Loan growth in Singapore is expected to fall to five percent for the whole of 2015, but this could decline further next year, reported Channel NewsAsia citing experts.
“Between 2013 and 2015, while domestic growth has slowed down, overseas growth was able to compensate for slowness in domestic growth. But now, with China-led regional slowdown, even the overseas loan expansion has come down as well. So on the whole, we’ll be seeing slower loans growth of between 3 and 5 percent for 2016,” said Standard & Poor’s Financial Services Ratings Director, Ivan Tan.
The slower loan growth in the region is also expected to drag down asset quality. In Q3 2015, the central bank’s Financial Stability report revealed that non-performing loans accounted for around 1.5 percent of the total loans granted by Singapore banks compared to 1.1 percent a year ago.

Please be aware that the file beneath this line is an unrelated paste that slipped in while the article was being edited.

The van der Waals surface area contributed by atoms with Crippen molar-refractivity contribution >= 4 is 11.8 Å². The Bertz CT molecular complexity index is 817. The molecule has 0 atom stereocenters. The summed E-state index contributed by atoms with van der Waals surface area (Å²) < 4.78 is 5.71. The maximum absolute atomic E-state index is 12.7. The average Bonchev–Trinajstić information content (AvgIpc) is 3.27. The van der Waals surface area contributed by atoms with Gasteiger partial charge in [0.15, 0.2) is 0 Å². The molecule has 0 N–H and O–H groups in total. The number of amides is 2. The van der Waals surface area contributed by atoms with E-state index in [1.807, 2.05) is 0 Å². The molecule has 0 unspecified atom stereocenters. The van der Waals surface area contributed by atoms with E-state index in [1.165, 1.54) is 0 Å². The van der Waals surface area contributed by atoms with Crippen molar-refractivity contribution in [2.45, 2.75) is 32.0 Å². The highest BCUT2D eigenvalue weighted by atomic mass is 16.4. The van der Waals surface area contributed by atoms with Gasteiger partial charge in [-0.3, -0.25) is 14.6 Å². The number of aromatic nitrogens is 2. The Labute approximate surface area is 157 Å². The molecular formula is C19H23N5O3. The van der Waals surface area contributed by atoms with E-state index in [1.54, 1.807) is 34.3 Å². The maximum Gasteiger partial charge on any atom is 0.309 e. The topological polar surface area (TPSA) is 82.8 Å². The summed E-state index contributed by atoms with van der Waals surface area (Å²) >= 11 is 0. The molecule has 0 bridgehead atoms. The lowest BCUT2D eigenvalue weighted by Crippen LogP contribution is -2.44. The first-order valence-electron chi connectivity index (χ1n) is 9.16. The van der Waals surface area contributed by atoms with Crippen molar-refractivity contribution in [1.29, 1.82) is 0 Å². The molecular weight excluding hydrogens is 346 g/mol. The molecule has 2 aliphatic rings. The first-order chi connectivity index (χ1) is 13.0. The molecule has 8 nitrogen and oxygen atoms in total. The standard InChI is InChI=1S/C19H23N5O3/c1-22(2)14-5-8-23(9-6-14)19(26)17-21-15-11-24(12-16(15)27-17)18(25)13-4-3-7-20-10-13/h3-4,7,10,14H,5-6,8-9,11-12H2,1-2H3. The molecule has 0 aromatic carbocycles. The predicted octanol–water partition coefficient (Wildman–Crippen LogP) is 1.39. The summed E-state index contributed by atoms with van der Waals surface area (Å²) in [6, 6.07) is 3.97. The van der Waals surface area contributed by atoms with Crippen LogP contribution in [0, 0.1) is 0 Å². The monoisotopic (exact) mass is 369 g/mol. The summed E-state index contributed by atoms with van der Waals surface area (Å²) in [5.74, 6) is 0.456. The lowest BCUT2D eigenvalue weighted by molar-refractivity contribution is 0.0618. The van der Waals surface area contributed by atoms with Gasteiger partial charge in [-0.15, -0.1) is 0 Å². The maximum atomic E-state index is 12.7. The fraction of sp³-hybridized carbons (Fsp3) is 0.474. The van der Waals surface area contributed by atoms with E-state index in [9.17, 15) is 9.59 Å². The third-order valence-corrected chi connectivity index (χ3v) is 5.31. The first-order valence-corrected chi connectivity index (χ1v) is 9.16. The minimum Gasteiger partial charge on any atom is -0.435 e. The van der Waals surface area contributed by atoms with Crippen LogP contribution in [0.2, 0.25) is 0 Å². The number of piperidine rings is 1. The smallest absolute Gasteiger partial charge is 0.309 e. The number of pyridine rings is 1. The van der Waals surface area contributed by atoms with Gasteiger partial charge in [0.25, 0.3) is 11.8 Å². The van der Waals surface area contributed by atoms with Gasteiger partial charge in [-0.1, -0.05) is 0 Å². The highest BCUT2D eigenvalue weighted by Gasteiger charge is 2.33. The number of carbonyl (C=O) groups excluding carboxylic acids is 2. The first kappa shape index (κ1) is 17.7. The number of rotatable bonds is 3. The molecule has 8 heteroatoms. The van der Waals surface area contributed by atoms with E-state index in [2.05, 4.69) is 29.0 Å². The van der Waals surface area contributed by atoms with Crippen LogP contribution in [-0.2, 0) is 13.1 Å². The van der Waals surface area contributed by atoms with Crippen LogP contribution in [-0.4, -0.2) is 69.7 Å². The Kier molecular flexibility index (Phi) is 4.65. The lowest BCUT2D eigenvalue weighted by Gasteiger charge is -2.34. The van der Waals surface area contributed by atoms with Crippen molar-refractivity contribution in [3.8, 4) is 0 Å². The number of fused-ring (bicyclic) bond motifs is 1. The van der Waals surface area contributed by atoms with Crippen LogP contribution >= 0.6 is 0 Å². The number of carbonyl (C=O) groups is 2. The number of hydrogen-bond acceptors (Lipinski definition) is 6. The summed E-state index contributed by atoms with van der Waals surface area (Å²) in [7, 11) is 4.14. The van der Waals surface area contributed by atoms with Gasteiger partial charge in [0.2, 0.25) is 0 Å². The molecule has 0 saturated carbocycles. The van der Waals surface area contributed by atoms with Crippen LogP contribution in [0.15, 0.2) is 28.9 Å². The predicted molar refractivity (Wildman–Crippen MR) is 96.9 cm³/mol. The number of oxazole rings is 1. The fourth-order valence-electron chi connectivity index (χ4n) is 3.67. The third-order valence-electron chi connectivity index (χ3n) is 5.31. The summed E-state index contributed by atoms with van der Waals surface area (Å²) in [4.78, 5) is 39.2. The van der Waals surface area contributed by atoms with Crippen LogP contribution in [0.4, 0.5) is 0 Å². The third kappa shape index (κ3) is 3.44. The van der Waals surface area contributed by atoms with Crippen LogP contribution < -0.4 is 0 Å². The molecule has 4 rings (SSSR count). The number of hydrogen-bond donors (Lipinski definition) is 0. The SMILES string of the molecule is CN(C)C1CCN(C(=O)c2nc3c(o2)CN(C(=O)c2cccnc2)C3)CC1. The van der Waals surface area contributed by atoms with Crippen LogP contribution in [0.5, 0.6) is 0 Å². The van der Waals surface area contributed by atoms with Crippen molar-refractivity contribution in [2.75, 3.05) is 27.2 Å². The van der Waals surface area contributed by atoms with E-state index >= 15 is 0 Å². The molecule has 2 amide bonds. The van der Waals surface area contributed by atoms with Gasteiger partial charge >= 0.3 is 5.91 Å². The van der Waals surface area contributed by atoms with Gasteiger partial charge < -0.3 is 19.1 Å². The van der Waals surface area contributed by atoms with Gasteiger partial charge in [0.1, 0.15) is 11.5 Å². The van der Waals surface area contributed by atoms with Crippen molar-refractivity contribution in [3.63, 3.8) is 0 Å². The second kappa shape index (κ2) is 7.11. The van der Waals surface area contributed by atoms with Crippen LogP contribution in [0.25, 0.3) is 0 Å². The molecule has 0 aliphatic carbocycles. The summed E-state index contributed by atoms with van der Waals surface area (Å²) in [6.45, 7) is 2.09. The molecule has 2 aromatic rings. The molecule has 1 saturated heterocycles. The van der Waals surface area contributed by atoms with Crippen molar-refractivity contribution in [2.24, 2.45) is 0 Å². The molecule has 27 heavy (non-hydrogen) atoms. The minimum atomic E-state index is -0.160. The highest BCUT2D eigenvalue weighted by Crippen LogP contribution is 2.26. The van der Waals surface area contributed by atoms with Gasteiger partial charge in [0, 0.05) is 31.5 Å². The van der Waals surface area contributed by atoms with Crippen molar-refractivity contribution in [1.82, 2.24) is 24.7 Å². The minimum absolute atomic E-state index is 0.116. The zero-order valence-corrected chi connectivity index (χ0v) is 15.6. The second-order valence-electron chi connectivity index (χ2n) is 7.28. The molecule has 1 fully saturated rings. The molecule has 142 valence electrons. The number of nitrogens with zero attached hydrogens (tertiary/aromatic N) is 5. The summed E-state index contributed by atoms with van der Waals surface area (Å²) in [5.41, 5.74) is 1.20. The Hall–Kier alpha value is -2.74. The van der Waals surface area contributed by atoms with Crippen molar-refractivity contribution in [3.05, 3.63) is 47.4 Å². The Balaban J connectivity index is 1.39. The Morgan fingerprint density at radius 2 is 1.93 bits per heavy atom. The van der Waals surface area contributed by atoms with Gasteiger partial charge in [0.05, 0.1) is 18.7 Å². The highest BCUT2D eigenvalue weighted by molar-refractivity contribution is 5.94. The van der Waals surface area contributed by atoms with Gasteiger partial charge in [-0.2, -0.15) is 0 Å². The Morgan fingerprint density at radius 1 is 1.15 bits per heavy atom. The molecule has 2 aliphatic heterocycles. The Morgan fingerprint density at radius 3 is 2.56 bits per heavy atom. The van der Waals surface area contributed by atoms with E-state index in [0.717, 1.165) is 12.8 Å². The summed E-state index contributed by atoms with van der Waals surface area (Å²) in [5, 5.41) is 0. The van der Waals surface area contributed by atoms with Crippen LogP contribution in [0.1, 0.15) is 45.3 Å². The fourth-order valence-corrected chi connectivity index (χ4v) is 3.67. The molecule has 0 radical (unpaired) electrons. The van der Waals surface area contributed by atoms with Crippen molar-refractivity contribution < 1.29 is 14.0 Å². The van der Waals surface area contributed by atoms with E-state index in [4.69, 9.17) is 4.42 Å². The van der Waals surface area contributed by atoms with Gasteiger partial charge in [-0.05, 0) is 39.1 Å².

In addition, the forecasted weaker loan growth would impact the earnings of Singapore financial institutions as interest income represents a major source of income for banks, noted Tan.
Other issues that lenders are facing include the fallout in commodity prices and the interest rate hike in the US.
Despite these headwinds, experts believe Singapore banks remain resilient due to their ample capital and liquidity buffers. Nevertheless, next year is expected to be a challenging year for them, as they adopt a more cautious stance and focus on maintaining loan quality while keeping expenses down.